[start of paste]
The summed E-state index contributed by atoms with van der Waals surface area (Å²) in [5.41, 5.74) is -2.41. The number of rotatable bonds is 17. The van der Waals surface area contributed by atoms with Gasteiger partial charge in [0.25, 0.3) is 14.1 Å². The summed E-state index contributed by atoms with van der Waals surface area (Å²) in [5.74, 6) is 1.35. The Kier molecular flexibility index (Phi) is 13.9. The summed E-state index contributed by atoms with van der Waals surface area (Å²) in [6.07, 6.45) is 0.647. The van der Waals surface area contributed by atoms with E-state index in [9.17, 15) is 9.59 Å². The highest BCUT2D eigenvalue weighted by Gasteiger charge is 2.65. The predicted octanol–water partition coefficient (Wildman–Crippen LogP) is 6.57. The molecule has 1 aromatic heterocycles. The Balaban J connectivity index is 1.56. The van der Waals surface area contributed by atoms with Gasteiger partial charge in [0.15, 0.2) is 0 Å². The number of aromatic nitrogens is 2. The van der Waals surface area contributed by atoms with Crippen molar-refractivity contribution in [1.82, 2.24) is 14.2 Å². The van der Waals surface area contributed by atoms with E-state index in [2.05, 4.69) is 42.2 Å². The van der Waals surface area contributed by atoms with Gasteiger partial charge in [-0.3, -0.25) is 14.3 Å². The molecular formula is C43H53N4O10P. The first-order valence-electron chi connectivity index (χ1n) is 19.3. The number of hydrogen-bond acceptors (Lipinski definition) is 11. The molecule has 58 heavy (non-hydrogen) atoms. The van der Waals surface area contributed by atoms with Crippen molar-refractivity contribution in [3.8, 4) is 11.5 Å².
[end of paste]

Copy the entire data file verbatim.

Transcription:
The summed E-state index contributed by atoms with van der Waals surface area (Å²) in [5.41, 5.74) is -2.41. The number of rotatable bonds is 17. The van der Waals surface area contributed by atoms with Gasteiger partial charge in [0.25, 0.3) is 14.1 Å². The summed E-state index contributed by atoms with van der Waals surface area (Å²) in [5.74, 6) is 1.35. The Kier molecular flexibility index (Phi) is 13.9. The summed E-state index contributed by atoms with van der Waals surface area (Å²) in [6.07, 6.45) is 0.647. The van der Waals surface area contributed by atoms with E-state index in [9.17, 15) is 9.59 Å². The highest BCUT2D eigenvalue weighted by Gasteiger charge is 2.65. The predicted octanol–water partition coefficient (Wildman–Crippen LogP) is 6.57. The molecule has 1 aromatic heterocycles. The Balaban J connectivity index is 1.56. The van der Waals surface area contributed by atoms with Gasteiger partial charge in [0.15, 0.2) is 0 Å². The number of aromatic nitrogens is 2. The van der Waals surface area contributed by atoms with Crippen molar-refractivity contribution in [1.82, 2.24) is 14.2 Å². The van der Waals surface area contributed by atoms with E-state index in [2.05, 4.69) is 42.2 Å². The van der Waals surface area contributed by atoms with Gasteiger partial charge in [-0.3, -0.25) is 14.3 Å². The molecular formula is C43H53N4O10P. The first-order valence-electron chi connectivity index (χ1n) is 19.3. The number of hydrogen-bond acceptors (Lipinski definition) is 11. The molecule has 58 heavy (non-hydrogen) atoms. The van der Waals surface area contributed by atoms with Crippen molar-refractivity contribution in [3.8, 4) is 11.5 Å².